The Cook Political Report’s Amy Walter warns Democrats that they have some advantages heading into 2014 and beyond -- the history that a president’s party traditionally loses seats in midterm elections, the slowly growing economy, and the Democrats thin bench beyond Hillary Clinton.
Just a day after his filibuster, Rand Paul says he’s “seriously” considering a 2016 bid. (Reality check: This is nothing news. It’s been basically a done deal since before his dad retired.)
ILLINOIS: “Illinois Attorney General Lisa Madigan spoke with several of the nation’s top progressive groups during a visit to Washington D.C. last week, further fueling expectations that the popular Democrat will run for governor in 2014,” Politico reports. “Madigan is weighing a campaign for the state’s top office even though the Democratic incumbent, Gov. Pat Quinn, has said he plans to seek another term.”
INDIANA: The Indianapolis Star: “Koch group turns up heat on GOP state lawmakers.” From the story: “Gov. Mike Pence will get a little help from his conservative friends to push his tax cut through the Republican-dominated Indiana General Assembly. So far, the proposed 10 percent cut to individual income taxes has received a lukewarm reception from Pence's fellow Republicans in the legislature. But the conservative Americans for Prosperity group announced Thursday it will launch an aggressive media campaign to back the governor -- and browbeat reluctant GOP lawmakers. The national group was founded by the billionaire Koch brothers of Kansas and is known for opposing President Barack Obama and some of his programs. But Thursday, group President Tim Phillips said the organization and its 32 local chapters would be focusing more attention on state governments.”
KENTUCKY: “Sen. Rand Paul’s almost 13-hour filibuster generated a massive amount of attention from conservative activists Wednesday, and many were asking why Minority Leader Mitch McConnell wasn’t on the floor cheering him on,” Roll Call writes. “Paul admitted on CNN that he declined to notify his fellow Kentucky Republican or Senate Majority Leader Harry Reid, D-Nev., about his spontaneous plan to hold up Senate action on the nomination of John O. Brennan to be director of the CIA. But grass-roots conservatives helped push behind the scenes to get more Republican senators to join the protest of the Obama administration’s drone program.”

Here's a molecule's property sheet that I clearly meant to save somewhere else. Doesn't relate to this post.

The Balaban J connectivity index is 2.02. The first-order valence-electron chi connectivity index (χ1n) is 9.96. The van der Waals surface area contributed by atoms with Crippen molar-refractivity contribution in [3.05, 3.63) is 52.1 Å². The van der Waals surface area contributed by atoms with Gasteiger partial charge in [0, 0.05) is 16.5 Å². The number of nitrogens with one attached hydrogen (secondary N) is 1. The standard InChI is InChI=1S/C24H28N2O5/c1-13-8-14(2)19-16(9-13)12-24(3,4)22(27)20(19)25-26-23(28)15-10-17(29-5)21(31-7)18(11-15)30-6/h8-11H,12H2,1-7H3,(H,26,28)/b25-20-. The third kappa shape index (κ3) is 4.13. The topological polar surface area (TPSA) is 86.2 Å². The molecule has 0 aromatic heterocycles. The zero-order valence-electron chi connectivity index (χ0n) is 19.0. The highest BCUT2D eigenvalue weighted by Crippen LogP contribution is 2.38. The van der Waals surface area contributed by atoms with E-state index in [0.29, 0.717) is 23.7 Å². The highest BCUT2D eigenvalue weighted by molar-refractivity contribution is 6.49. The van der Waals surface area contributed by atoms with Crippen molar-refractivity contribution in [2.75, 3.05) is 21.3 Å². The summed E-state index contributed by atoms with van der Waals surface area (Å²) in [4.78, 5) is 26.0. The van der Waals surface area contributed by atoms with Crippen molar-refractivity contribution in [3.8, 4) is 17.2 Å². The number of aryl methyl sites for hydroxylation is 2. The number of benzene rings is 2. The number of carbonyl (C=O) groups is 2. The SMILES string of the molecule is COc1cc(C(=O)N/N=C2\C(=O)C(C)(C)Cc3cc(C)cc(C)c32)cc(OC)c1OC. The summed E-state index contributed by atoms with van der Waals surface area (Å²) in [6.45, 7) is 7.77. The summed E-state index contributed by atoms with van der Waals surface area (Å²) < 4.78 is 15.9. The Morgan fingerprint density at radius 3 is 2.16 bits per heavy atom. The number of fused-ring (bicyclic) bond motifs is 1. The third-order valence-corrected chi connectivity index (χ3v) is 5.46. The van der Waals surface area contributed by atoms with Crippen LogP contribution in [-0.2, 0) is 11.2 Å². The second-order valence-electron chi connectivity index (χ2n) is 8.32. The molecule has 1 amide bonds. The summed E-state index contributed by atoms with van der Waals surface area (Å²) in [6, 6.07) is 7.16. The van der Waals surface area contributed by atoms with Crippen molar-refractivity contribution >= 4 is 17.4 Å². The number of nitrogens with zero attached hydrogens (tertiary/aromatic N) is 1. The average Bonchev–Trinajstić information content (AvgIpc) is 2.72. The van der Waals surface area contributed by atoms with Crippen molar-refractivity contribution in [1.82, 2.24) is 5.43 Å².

MASSACHUSETTS: Mark your calendars for March 27 – it’s the first Democratic primary debate between Ed Markey and Stephen Lynch.
MICHIGAN: “Democratic Sen. Carl Levin's decision to not seek re-election in 2014 has set the stage for a wide-open race to replace the longest-serving senator in Michigan history,” AP writes, adding, “Levin is the sixth member of the Senate to announce his retirement, creating an open seat for Democrats in a state that has backed President Barack Obama twice but where Republicans hold the governor's office and the power in the rest of state government.”
More: “Just one Republican has won a Michigan Senate seat in 40 years, Spencer Abraham in 1994, a non-presidential year.” Abraham was defeated by Debbie Stabenow in 2000.
Talk about potentially CROWDED fields in the Michigan Senate open seat primaries. The names of 21 people have surfaced as possibilities, including six Democrats and 15 Republicans.
Democrats: Rep. Gary Peters, Rep. Mark Schauer, ex-Gov. Jennifer Granholm, ex-Gov. James Blanchard, attorney Geoffrey Fieger, and Debbie Dingell.
Republicans: Rep. Mike Rogers, Attorney General Bill Schuette, Lt. Gov. Brian Calley, Secretary of State Ruth Johnson, University of Michigan Athletic Director Dave Brandon, Rep. Candice Miller, Rep. Justin Amash, ex-Gov. John Engler, Detroit charter school founder Clark Durant, billionaire Dick DeVos, state Sen. Roger Kahn, state Senate Majority Leader Randy Richardville, University of Michigan regent Andrea Fischer Newman, former Secretary of State/RNC committeewoman Terri Lynn Land, Rep. Fred Upton.
Peters is the Democrat most Democrats point to.
And a GOP official pointed to the following Repubicans: Rep. Mike Rogers, chairman of the House intelligence committee; Bill Schuette, the state attorney general and former three-term 1980s U.S. congressman. Ironically, Schuette gave up his House seat to run for the Senate against Carl Levin and lost; Brian Calley, the 35-year-old lieutenant governor. He’s the youngest lieutenant governor in the country; Secretary of State Ruth Johnson, and Dave Brandon, the University of Michigan’s athletic director.
The Detroit News says Rogers and Rep. Candice Miller would be two top possibilities. And it has this quote from Schuette’s spokesman: "Bill will continue on serving the citizens of Michigan as their attorney general," Schuette spokesman John Sellek said.
Republicans need to net six seats to take control of the Senate. Democrats currently are defending 21 seats of their 55, with seven in states won by Mitt Romney. They are defending open seats so far in West Virginia, Iowa, and New Jersey. In addition to West Virginia, the South Dakota seat is also a top GOP target – whether or not incumbent Sen. Tim Johnson retires or seeks another term.
SOUTH CAROLINA: For his opposition to Rand Paul’s filibuster, the hashtag on twitter #PrimaryGraham began.
“Democrat Elizabeth Colbert Busch, the sister of comedian Stephen Colbert, launched her first television advertisement Thursday as she seeks the Democratic nomination in South Carolina’s 1st District special election,” Roll Call writes.
Odd closing line, though: “I approve this message because I’m not going to talk about the jobs that we lost. I know what it takes to create new jobs.